Costa Rica’s Encounter with China

Last week, I attended a conference on China’s Reforms held at the University of Costa Rica (UCR), located in the capital of the country – San José, Costa Rica. I benefitted from information in books on Costa Rica prior to the trip. Other than my previous short trips to Mexico, this would be my first trip to an LAC (Latin America and the Caribbean) country – I was eager to see it with my own eyes. In the process of preparation, I so regretted having quit Spanish language training a decade ago.

The drivers from our designated hotel were waiting at the exit when I landed at the Juan Santamaria International Airport – once we got on the shuttle van, we were able to witness the outskirts of the capital. The roads were a lot more cleaner than I expected of a middle-income developing country. MNC presence was also highly visible – Japanese and South Korean companies were all over the place. China recently embarked on a new era of bilateral relations with Costa Rica, with Xi Jinping visiting the country and meeting with the president of Costa Rica. The meeting involved promises of economic partnerships and a $400 million loan from China for Costa Rica. At this backdrop, the Association of Chinese Political Studies (ACPS) Annual Meeting and International Symposium was held in Costa Rica. My research presentation was mainly on China’s hurdles toward financial reforms coupled with China’s ideas of the ‘China Dream’.

‘Dealing with the Open Economy Policy Trilemma? China’s Dream Agenda of Financial Reforms’, Panel on the Chinese Political Economy at the 2013 Association of Chinese Political Studies Annual Meeting and International Symposium, “China’s Domestic and International Relations: Expanding Reforms and Global Influence?”, University of Costa Rica, San José, Costa Rica (August 22-23, 2013)

Costa Rica is a country of GDP per capita totalling $12,600 (2013 estimate) with improved living standards compared to its LAC peers. It mainly produces coffee along with other agricultural products, and electronic goods (semiconductors) and high-tech parts. It also has a good educated workforce. Nevertheless, Costa Rica still shows signs of underdeveloped infrastructure and high income inequality. In San José, many of the resident buildings (of low stories) have high fences around them structured with steel in pointy thorns on top. It shows that security around the capital area is not that great, and it is also a manifestation of high possibilities of theft due to social inequality.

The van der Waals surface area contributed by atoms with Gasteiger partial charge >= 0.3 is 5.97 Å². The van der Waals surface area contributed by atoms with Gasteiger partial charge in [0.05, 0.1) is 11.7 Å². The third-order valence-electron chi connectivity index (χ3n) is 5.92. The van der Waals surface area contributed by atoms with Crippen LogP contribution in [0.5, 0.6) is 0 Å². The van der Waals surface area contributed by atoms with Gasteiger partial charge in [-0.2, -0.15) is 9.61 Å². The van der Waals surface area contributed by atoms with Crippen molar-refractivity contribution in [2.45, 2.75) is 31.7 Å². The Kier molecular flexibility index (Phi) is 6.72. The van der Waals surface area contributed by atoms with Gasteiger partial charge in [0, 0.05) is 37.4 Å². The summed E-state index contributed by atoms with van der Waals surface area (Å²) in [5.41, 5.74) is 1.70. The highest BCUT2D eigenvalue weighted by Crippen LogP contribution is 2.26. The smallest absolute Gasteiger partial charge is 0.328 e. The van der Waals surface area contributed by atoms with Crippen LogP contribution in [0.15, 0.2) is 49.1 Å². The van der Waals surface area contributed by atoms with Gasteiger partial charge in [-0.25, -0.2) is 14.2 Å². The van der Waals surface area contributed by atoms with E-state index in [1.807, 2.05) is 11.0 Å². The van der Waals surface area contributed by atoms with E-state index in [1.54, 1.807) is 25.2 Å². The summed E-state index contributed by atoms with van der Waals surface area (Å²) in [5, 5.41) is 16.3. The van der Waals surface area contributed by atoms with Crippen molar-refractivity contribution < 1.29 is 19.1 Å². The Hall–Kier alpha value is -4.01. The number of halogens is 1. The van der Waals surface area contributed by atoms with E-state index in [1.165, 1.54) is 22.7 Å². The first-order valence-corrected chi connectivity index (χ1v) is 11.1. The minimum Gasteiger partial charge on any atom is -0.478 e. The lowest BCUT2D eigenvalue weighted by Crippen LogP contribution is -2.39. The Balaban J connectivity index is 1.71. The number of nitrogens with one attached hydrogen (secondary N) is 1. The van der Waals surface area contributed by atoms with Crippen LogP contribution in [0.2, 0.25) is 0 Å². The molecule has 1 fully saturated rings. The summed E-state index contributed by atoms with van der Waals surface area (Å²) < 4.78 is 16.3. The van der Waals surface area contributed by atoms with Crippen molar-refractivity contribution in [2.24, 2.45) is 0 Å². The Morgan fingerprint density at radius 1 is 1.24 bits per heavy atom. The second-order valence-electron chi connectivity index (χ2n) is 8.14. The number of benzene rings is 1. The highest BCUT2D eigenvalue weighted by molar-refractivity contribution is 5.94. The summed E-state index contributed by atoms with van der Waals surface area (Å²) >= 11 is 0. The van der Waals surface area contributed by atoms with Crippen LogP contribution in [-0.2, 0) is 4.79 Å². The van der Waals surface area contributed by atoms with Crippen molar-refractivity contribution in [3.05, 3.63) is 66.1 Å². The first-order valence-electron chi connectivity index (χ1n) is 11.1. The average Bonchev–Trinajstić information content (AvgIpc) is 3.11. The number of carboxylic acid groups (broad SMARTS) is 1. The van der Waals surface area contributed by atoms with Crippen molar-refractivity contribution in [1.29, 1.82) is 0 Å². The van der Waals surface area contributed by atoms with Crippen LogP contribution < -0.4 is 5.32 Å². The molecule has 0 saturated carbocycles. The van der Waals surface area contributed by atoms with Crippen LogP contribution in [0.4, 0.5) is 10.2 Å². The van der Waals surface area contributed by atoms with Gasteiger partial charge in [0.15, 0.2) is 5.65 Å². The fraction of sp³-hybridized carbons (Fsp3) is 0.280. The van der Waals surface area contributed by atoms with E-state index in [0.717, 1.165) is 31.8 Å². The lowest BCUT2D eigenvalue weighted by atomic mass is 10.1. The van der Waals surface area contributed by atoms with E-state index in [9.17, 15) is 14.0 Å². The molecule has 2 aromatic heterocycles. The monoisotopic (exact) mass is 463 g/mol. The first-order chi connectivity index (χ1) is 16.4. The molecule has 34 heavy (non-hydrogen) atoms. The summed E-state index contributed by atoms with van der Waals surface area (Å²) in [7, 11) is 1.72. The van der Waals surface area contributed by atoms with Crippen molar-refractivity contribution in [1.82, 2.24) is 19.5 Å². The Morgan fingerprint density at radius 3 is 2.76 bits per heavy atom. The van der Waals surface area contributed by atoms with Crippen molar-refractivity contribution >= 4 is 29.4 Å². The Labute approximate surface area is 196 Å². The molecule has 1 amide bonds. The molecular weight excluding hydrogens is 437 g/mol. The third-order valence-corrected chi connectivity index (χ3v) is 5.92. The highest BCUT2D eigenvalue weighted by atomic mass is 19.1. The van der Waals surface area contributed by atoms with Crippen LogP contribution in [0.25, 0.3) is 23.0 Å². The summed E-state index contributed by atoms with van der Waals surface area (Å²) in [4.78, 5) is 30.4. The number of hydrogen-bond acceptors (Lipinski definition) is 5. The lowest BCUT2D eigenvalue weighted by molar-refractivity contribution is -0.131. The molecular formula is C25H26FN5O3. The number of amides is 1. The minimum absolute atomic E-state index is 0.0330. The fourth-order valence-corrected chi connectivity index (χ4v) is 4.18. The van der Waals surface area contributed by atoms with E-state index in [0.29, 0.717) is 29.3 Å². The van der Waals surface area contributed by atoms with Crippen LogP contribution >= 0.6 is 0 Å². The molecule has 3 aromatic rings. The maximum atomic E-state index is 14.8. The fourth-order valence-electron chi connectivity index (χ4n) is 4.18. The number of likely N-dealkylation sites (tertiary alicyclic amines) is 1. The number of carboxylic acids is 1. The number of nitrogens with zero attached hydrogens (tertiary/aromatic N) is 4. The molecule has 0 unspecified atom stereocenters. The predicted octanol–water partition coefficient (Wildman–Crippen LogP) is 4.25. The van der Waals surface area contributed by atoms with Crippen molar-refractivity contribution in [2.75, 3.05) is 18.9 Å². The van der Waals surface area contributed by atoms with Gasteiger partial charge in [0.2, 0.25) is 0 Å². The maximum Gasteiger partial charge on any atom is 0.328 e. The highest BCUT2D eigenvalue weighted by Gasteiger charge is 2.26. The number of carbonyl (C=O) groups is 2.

Costa Rica also imposes taxes on foreigners to the highest level that I have seen amongst countries I have visited – there is a 23% tax on foreigner consumption of goods and services, basically rolled into everything in Costa Rica. It is the addition of an I.V.I. tax (the equivalent of a national 13% value-added tax) and 10% of service charges. There is also a departure tax of USD 29.00. Since I hold a ROK passport, my visa fees were waived, but all foreigners must pay this departure tax prior to check-in. Although a departure tax is not uncommon (some countries tend to include it in the airport tax), taxes levied on foreigner activities within the country is a strong proof that it sees its own country lagging behind a lot of countries that are better off and that it seeks to benefit from visitors from those countries.

With Chinese and Costa Rican participants at the 2013 ACPS Conference, beside the beautiful Butterfly Garden "Mariposario", University of Costa Rica, San José, Costa Rica (August 22-23, 2013)

The virtue of Costa Rica is in its inherent conditions of nature – rain forests, ecological and environment-friendly environment carefully regulated by the government.It remains to be seen whether Costa Rica would take on further development with the development loans from China. The next few years will demonstrate what fruits the relationship between the two countries may bear.

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